“We made the characters gray, instead of black or white, and we realize the consequences — that [the film] would be perceived as romanticizing Yudhis’s behavior. But no, we still condemn violence in relationships. Though Yudhis might seem sympathetic at some points, we still want the audience to see that his behavior is wrong,” Edwin said during a movie discussion at Plaza Senayan, South Jakarta, on Monday.
But things aren’t all bleak and serious in Posesif. One of the “fun” elements in the film is the many symbolisms sprinkled throughout it.
Edwin is famous for using symbolic language in his movies. We may recall the metaphorical fireworks in the girl’s mouth in Babi Buta Ingin Terbang (Blind Pig Wants to Fly), dandruff in coffee in A Very Slow Breakfast, the guns in The Fox Exploits the Tiger’s Might and the Ronald McDonald statue in Kara, Anak Sebatang Pohon (Kara, the Daughter of a Tree).
Without exception, metaphors are also sprinkled throughout Posesif. As a start, why diving?
Screenwriter Gina S. Noer explained during the film’s discussion at the Kalla Youth Fest last month: “Since the start, we knew Lala needed to be an athlete. We chose diving because it’s an intense sport. There is an intricate psychological struggle in practicing it, especially in that split second before the athlete jumps. She has to decide to take the risk [of jumping] or not. And to make a good dive, she has to control herself. Plus, it’s really intimidating to stand at such a great height! For me and Edwin, that sounds very much like Lala’s first love with Yudhis.”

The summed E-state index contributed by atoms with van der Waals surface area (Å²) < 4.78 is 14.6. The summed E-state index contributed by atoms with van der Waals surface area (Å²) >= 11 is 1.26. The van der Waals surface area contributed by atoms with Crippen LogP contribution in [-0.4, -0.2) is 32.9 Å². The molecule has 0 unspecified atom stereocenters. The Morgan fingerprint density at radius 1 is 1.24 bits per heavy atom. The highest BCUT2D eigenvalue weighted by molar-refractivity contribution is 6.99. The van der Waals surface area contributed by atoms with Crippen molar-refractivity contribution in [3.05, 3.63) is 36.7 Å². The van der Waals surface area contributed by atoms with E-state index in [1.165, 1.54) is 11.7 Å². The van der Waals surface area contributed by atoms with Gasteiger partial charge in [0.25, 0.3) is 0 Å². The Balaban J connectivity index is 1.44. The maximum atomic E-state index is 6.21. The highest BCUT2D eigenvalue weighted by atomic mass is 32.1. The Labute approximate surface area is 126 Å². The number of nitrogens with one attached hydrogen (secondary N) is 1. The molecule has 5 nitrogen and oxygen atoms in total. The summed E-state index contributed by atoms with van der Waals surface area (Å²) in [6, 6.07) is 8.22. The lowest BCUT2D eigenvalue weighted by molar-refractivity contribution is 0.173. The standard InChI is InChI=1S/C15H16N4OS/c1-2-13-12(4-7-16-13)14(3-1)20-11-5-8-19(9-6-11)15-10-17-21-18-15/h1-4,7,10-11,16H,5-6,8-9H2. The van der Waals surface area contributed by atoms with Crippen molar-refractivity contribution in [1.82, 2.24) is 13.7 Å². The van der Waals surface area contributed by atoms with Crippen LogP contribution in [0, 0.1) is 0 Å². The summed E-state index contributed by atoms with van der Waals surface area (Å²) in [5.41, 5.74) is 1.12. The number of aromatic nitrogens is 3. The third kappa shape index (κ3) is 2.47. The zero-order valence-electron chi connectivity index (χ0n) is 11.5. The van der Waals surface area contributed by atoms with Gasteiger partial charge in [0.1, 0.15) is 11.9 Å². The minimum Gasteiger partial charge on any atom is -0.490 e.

There are also fun little tokens, such as a penguin and a whale as representations of the two characters, and tied-up shoelaces that foreshadow their extreme connection later on.
Even the main soundtrack, "Dan" (And) by Sheila on 7, is metaphorical. Pre-Posesif, "Dan" seems like an innocent song about a man’s sacrifice for his lady. But when you ponder over the lyrics, they do relate to Yudhis’s behavior as he repeatedly attacks Lala and then begs for forgiveness.
At a glance, Posesif looks like a simple coming-of-age movie, with a simple execution and simple narrative. But what we experience after watching it is not simple at all. Throughout the film, Posesif brilliantly provokes interesting feelings in us — we are unsure, uncomfortable and have mixed feelings.
Posesif pushes us to contemplate even long after we walk out of the movie theater, and despite the dozens of nominations it has received from various film festivals, that is Posesif’s most important accomplishment. (kes)
Laila Achmad is a mom of a son, living in Jakarta. She adores dancing, travel planning, horror stories and engaging in conversations. She is currently freelancing and regularly makes unfunny jokes at letthebeastin.com